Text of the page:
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 March 22, 2018
slick recyclable bottles of space food

Rethinking Space Food

What does dinner look like while floating in space? This designer has created concept food packaging as part of an imagined space travel experience. The bottles and tubes are all fully recyclable, and provide a variety of cuisine for interplanetary voyages. 

I do wonder, however, what these would look like when targeted at say a Taiwanese, or a Congolese audience. There's an antiseptic quality that seems less than appetizing, judging only from the packaging.

See the Whole Project on Behance →
 
two women approach the survivalist's cabin, through his garden

Gardens After the Apocalypse

The future is a time of starvation. In a hidden part of the forest, a survivalist lives off a hidden plot of land. One day, two women show up looking for food and shelter, and his entire way of life is threatened.

The film takes place against the backdrop of a severe drop in the global population. The Survivalist is shown at his hidden cabin, harvesting vegetable crops for food. He forages for berries, lives off the forest, and lays traps against intruders around his small farm's perimeter.

The film is beautifully done, and tense, really tense. We joke darkly about the world ending, but often fail to imagine how people will live, and eat (and starve), after the collapse of society.


Watch the Trailer on YouTube →
 

Costal Geometries: the beauty of Chinese aquaculture

In Coastal Geometries, architect and photographer Tugo Cheng shows photographs of the fishing nets and bamboo poles on the coast of Fujian. It is a vanishing world, since this vital culture is threatened by rapid development.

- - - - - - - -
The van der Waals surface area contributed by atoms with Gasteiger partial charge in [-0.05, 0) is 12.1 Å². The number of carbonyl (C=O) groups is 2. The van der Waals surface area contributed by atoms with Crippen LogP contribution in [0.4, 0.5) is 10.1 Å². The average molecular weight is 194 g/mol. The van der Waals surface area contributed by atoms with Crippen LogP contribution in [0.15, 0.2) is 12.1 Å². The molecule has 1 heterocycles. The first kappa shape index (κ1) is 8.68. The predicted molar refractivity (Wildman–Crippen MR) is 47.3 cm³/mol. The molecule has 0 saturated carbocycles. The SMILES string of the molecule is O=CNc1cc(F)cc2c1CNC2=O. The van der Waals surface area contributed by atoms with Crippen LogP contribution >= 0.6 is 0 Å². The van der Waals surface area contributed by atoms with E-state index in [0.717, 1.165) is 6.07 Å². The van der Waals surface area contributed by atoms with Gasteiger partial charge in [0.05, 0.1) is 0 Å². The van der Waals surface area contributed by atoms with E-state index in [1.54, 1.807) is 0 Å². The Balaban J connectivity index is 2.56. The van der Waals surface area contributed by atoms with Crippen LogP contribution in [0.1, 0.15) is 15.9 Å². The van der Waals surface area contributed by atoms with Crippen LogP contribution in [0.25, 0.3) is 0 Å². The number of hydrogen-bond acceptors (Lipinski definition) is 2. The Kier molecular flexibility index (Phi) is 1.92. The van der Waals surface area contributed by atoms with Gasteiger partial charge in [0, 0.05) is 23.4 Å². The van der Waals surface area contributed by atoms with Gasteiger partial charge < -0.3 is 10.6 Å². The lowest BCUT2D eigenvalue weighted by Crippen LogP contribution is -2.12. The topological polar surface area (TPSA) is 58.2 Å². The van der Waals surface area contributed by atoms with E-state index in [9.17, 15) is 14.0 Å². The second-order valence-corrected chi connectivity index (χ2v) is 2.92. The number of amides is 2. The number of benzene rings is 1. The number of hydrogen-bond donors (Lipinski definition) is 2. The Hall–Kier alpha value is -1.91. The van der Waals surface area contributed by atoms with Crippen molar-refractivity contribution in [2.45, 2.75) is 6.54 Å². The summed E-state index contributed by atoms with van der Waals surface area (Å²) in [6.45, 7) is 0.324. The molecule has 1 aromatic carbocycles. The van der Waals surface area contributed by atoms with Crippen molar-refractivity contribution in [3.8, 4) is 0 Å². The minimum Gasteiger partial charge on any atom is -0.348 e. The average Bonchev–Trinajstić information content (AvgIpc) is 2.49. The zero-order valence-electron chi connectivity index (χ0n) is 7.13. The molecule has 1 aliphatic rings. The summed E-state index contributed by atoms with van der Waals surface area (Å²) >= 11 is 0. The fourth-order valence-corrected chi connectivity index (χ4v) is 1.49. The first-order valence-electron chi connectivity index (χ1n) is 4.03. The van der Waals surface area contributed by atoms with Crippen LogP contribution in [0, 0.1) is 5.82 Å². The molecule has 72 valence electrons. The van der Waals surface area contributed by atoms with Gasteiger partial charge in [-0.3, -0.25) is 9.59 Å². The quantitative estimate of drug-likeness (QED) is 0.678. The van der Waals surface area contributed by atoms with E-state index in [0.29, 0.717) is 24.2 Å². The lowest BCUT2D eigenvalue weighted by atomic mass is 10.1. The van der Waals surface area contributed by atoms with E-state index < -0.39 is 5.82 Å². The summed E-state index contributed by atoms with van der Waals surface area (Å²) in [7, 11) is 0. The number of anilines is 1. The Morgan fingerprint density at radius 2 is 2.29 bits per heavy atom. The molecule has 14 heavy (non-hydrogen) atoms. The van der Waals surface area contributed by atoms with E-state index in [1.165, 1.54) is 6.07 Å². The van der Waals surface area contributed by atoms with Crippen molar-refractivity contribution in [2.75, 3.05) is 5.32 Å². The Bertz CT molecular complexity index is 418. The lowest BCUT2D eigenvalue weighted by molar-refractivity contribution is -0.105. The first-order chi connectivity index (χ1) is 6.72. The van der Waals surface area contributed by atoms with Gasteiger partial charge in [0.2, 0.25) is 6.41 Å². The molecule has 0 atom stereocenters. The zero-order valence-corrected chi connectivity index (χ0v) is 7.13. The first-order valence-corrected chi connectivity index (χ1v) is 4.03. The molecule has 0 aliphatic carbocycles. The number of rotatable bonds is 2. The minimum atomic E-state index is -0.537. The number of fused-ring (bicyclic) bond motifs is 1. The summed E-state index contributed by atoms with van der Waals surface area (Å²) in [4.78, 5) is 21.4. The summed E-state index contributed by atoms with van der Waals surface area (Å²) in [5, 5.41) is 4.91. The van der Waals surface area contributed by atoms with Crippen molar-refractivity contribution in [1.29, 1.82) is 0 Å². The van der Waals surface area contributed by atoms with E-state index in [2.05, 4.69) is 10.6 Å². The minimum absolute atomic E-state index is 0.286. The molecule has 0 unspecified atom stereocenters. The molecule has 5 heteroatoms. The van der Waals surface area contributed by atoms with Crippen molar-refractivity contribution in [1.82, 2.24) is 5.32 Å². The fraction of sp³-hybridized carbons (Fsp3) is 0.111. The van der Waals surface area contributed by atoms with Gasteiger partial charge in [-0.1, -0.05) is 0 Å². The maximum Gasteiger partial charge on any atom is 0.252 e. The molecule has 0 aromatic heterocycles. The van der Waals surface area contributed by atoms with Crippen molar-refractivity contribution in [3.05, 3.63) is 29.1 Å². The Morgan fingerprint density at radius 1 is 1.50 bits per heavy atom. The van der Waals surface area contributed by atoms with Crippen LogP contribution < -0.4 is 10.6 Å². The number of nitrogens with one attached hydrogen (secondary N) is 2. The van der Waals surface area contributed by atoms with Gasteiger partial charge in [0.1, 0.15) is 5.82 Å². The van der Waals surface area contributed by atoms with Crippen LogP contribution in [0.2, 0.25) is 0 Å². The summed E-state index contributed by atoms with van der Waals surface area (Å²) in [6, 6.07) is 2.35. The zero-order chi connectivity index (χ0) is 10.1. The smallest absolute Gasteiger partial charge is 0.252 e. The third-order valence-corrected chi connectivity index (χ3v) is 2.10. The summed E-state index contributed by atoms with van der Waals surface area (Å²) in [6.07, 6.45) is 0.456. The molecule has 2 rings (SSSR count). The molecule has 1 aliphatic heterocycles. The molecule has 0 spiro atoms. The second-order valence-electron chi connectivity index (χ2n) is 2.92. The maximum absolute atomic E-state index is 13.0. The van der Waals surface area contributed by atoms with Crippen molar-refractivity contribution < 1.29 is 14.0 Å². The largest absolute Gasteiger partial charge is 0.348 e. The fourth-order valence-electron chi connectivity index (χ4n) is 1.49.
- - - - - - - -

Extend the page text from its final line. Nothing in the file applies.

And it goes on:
There are some intense geometric patterns created by the aquaculture in Fujian province, south-east China, and Cheng captures the strange, minimalist landscape of bamboo poles, fishing nets and shellfish pens. I'm struck by how puny and insignificant the humans look, amidst all their watery infrastructure.
Photo by Tugo Cheng


See More of the Photos →
 
a photo of Michael W. Twitty in period clothing

The Cooking Gene

“The Cooking Gene” is a new book by Michael W. Twitty. It is a mix of the history of American slavery, a personal memoir, and even a detective story. A self-taught independent culinary historian, he writes about his travel through the American South, in a search for his own identity through food and family history. 

He explains how enslaved Africans set about to “cocreate a language based in the English of their captors that would make the absurdity of their exile bearable.” “Okra,” he writes, sprung from the word “okwuru” in the language of the Igbo people of Nigeria, and “yam” came from “nyambi” in Wolof, a language with roots in Senegal.


Read More about the Book and Author →
 

That marks the end of another round of this newsletter. Please keep an eye on your inbox in the next few weeks as we explore another Afrofuturist topic.

Peace, and happy eating.

Senongo
 
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